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Journalist expelled allegedly over articles denouncing shady money transfer to political parties

(IFJ/IFEX) - The following is a 16 December 2007 IFJ media release:

Press Freedom in Peril Warns IFJ as Russia Expels Investigative Reporter

The International Federation of Journalists protested today over the expulsion of a Moscow-based investigative reporter with a warning that official intolerance of independent journalism is squeezing the life out of press freedom in Russia.

Natalia Morar, a journalist for the monthly independent news magazine New Time, was detained at the city's Domodedovo airport on her return from an unrelated press trip to Israel with a group of journalists. She was barred from entry to Moscow where she has lived for a number of years and, without further explanation, was put on a flight to Moldova, where she was born.

The action is thought to be official retaliation for her expose of the shady transfer of money to political parties, including United Russia, the party of President Vladimir Putin, during the recent parliamentary elections.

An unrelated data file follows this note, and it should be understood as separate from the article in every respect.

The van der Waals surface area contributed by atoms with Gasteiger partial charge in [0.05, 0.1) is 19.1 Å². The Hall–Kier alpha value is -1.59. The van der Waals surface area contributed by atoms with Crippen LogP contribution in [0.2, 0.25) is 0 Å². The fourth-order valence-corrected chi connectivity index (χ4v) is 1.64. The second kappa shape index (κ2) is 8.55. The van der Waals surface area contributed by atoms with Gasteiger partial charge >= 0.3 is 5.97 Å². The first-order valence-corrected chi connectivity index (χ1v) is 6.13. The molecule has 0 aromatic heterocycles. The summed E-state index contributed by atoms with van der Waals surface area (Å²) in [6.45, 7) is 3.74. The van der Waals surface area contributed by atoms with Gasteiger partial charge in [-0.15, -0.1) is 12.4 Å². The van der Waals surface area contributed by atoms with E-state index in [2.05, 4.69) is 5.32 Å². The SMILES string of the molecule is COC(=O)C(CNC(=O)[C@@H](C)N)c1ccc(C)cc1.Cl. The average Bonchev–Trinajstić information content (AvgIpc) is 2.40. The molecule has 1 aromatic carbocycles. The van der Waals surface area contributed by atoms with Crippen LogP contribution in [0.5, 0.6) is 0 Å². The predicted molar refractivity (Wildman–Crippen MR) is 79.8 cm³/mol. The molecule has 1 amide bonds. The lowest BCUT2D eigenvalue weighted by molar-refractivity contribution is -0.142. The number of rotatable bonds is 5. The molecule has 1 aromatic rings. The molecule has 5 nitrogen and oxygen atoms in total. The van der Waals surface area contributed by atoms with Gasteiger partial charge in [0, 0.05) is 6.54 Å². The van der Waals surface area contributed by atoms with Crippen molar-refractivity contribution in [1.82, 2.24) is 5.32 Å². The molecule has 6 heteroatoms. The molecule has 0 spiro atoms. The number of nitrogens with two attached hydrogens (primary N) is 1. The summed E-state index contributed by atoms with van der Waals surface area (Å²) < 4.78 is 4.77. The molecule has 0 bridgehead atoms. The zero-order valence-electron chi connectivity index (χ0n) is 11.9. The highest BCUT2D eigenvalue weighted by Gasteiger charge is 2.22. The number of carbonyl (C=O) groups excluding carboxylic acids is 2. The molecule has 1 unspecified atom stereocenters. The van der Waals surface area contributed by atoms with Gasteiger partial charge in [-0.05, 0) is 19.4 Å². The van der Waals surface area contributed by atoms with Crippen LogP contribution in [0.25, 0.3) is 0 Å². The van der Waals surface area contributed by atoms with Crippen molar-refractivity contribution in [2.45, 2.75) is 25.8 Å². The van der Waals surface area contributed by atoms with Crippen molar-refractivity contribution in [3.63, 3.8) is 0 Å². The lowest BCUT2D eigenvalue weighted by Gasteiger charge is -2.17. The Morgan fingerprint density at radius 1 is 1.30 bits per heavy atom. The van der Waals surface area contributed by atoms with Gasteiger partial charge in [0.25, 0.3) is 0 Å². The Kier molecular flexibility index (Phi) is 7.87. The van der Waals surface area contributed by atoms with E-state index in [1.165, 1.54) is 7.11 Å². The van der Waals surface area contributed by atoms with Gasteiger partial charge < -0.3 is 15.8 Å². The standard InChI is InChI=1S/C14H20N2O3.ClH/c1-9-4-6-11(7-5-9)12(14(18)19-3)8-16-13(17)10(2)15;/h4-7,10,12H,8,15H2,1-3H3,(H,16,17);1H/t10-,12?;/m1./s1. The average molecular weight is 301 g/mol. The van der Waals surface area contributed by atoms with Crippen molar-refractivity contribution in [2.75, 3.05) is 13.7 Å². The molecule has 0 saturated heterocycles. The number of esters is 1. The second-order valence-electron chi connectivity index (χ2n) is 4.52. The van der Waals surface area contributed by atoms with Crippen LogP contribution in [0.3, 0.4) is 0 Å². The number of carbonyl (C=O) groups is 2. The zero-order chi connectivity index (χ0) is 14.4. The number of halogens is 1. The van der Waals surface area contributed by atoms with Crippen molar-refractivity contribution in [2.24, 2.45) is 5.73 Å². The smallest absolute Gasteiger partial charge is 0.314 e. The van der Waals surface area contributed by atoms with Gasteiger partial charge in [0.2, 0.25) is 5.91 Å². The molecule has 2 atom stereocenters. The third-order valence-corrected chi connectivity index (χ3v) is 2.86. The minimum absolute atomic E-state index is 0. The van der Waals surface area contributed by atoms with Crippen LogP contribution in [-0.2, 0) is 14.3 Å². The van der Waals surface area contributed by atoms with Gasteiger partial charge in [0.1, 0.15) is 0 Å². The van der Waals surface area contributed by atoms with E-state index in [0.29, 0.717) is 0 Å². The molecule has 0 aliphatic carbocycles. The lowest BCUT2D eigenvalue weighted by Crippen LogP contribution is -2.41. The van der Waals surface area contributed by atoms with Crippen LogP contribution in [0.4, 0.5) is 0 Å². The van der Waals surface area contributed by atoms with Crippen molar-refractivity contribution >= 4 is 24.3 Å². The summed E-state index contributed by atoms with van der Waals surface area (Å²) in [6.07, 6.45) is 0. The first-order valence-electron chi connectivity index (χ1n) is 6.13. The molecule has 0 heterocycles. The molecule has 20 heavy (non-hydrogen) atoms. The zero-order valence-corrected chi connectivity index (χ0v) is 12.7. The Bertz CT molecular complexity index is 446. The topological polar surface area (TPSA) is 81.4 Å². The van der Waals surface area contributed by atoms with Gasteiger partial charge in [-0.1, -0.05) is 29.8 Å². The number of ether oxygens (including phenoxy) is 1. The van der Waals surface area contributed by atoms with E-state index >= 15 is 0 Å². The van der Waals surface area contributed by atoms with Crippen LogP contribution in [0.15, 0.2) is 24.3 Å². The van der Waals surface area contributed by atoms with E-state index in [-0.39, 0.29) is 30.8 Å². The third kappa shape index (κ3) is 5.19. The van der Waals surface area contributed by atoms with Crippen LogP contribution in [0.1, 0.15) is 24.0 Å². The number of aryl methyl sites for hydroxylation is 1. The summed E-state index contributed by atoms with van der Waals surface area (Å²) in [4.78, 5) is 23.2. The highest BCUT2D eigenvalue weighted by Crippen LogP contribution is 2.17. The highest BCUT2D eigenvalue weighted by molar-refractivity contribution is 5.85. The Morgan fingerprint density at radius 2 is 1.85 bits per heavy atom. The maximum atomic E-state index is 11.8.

"This action is a shocking violation of press freedom and is clearly a warning to others not to try to expose the dark side of politics in modern Russia," said Aidan White, IFJ General Secretary, who was in Moscow for a ceremony to honour journalists who have died in the line of duty. "When a journalist is victimised like this, without any opportunity to defend herself, then press freedom is in danger of being extinguished altogether."

The IFJ is calling on the Organisation for Security and Co-operation in Europe and the Council of Europe to investigate the case and to demand an explanation from the Russian authorities.

The President of the Russian Union of Journalists, Vsevelod Bogdonov, joined the condemnation and said the union would protest strongly over the incident. Bogdanov serves on the IFJ's international Executive Committee.

According to her editor, Morar was stopped by customs officials after clearing passport controls and was told that, on the orders of the FSB, the Russian security service, she was being denied entry to the country where she has lived both as a student and a working journalist over the past few years.

Her magazine, New Time, is the most vigorous of the small number of independent media that follow economic and political developments in Russia.

"The message being sent to all journalists could not be clearer," said White. "It is: 'Keep your noses out of sensitive Kremlin and political affairs or face retribution'. This case should set alarm bells ringing anew over the perilous state of media freedom and pluralism in Russia."

The IFJ is the world's largest journalists' group with more than 600,000 members in 117 countries.

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